Everyone I talk to is saying they're scared of Trump. Many of us ask, "Why would people vote for a guy who brags and wags his you-know-what in public and wants to build walls across countries?"
I wonder if Trump represents one of the Jungian principles called "the negative masculine." This is a male archetype in our shadow. Could our collective longing for a protective father figure have taken this form?
In "Addiction to Perfection," Marion Woodman writes, "Having grown up without a real relationship to her actual father, she had created a . . . world in which patriarchal values were idealized."
But real power for a man or a woman has to do with caring about the common good, not putting nationalities down and building walls. Real strength at its most individuated is an integration of kindness and solid self; it is not mean-spirited or inflated. As Woodman says, "When a woman goes out into the professional world, in an effort to take responsibility for her own animus she often finds herself applying masculine standards of perfection to her entire life. She is exhausted." Both sexes have bought into a false, competitive, power model.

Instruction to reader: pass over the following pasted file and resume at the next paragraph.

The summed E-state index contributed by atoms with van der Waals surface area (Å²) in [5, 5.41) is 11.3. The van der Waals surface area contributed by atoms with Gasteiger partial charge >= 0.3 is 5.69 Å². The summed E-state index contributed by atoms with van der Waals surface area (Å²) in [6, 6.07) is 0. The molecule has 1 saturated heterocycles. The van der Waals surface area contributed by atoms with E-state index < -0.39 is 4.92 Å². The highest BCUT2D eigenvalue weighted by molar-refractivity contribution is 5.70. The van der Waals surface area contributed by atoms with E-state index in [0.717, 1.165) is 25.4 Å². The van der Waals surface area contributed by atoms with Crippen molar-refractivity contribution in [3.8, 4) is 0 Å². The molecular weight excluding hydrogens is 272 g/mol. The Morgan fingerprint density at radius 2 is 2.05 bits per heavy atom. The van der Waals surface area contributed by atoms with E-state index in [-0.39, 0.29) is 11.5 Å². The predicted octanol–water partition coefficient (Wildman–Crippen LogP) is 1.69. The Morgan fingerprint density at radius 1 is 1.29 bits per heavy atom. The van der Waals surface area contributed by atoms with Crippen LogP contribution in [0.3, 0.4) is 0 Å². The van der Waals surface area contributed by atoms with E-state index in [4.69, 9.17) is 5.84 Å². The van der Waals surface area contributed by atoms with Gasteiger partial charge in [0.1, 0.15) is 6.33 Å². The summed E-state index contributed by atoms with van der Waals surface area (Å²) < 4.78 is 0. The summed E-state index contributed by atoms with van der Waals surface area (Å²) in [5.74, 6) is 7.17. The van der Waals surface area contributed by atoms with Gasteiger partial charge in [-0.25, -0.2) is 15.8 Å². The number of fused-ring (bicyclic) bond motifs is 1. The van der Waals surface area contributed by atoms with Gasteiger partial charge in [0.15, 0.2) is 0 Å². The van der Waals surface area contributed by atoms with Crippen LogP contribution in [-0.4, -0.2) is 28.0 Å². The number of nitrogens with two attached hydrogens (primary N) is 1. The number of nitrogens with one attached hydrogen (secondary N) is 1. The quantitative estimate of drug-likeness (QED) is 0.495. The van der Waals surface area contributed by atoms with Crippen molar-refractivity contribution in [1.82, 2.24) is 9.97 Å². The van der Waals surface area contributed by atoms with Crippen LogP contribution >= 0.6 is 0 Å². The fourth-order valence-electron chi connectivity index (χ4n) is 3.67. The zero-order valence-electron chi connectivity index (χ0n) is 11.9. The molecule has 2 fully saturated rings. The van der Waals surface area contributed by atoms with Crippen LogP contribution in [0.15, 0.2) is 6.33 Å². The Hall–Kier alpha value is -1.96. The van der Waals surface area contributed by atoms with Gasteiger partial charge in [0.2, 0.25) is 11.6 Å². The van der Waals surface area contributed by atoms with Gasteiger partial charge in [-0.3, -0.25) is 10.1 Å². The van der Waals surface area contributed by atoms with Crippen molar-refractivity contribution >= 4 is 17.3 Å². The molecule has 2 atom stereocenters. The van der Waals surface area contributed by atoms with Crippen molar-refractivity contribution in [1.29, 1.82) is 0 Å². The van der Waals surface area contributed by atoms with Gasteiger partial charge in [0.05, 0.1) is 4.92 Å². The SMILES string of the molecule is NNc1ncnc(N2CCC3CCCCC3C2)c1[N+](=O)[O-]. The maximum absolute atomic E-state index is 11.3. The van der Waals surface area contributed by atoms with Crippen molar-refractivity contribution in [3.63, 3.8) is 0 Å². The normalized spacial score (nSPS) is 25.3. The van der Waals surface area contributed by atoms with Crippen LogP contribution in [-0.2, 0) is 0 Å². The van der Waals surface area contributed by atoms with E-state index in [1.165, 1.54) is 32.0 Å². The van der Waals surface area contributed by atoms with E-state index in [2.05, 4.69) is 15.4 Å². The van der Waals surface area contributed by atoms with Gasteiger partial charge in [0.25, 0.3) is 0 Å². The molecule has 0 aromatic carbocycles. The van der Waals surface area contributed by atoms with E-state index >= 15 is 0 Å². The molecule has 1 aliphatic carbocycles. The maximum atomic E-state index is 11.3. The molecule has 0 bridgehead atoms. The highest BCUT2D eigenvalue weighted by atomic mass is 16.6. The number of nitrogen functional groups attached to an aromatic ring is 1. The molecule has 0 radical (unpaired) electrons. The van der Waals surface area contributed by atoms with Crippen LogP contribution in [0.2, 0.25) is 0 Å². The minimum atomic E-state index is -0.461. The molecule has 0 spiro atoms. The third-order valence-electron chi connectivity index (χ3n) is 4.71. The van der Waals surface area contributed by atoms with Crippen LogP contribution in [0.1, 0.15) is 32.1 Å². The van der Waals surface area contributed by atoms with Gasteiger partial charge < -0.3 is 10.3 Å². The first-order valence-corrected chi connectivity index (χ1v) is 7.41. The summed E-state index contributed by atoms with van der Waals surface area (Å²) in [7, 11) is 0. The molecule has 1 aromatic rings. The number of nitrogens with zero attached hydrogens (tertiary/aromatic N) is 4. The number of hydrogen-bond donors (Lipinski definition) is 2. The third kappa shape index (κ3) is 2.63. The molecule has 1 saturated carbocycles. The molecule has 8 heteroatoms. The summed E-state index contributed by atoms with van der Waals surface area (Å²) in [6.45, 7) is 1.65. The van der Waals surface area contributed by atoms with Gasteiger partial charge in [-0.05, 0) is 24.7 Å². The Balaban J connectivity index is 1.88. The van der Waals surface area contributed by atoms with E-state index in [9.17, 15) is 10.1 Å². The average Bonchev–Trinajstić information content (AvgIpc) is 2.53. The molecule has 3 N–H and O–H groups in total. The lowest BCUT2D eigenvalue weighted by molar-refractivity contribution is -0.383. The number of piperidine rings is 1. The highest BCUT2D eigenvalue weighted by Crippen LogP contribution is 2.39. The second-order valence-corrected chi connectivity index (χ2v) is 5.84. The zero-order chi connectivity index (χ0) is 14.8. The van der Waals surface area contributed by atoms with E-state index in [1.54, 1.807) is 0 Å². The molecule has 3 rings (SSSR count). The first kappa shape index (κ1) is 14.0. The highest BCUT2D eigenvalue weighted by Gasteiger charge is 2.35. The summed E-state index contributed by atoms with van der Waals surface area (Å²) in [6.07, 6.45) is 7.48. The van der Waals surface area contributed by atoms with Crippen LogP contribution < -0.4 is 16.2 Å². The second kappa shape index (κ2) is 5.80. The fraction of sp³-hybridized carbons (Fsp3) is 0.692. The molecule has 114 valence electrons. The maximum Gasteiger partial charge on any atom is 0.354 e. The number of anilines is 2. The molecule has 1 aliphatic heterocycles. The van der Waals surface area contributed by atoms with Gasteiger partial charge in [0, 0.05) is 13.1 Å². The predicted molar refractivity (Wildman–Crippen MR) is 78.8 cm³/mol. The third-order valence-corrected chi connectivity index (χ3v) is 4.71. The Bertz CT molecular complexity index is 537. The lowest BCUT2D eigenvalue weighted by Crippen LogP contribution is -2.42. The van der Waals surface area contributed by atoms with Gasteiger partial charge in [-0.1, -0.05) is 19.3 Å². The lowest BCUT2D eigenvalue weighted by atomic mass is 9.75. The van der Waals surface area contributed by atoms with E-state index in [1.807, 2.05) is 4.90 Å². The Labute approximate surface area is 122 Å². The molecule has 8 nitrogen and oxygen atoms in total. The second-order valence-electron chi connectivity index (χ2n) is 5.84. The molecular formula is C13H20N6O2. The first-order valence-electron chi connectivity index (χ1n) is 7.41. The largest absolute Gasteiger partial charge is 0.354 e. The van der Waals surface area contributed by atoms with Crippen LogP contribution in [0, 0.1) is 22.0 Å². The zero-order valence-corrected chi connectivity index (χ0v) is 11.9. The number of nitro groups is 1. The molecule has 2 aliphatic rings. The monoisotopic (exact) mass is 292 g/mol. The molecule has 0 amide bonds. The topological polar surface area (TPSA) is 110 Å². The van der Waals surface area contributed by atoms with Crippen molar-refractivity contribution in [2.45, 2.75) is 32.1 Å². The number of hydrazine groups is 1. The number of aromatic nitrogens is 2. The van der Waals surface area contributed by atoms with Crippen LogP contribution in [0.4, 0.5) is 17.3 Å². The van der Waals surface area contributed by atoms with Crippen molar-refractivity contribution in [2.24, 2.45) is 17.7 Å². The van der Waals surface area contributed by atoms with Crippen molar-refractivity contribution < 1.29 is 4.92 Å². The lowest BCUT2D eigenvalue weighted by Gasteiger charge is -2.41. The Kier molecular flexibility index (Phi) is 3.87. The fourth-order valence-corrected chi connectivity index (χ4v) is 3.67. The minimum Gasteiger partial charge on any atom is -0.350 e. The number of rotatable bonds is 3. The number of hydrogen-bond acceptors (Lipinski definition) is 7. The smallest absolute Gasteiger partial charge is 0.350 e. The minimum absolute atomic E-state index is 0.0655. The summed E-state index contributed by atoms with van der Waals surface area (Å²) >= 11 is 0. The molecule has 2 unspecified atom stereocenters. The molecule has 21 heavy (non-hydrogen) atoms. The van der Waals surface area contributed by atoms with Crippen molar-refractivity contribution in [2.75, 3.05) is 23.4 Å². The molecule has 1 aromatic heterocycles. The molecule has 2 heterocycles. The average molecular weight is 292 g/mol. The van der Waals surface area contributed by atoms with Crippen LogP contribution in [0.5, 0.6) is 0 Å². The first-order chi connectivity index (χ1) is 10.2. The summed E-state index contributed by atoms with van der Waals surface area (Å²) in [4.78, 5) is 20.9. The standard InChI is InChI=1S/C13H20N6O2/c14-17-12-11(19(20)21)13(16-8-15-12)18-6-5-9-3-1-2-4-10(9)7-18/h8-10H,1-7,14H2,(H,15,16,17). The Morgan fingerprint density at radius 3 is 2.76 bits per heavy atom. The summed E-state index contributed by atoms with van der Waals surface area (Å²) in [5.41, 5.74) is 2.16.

As I was asking everyone why they thought Trump was so popular, the deepest conversation summed it up as fear. And when people are afraid—of losing their healthcare, their social security, their jobs and homes—they want a powerful, strong force to appear. How do we heal our own fear and become empowered instead of seeking Godzilla to save us?
In becoming whole human beings ourselves, we can develop the ability to say what we need. We can be strong and soft at the same time, disclosing our vulnerabilities while creating connection and interdependence.
In the meantime, the evolution of our species seems a ways away.
Katy Byrne is a psychotherapist and marriage and family therapist who lives in Sonoma.
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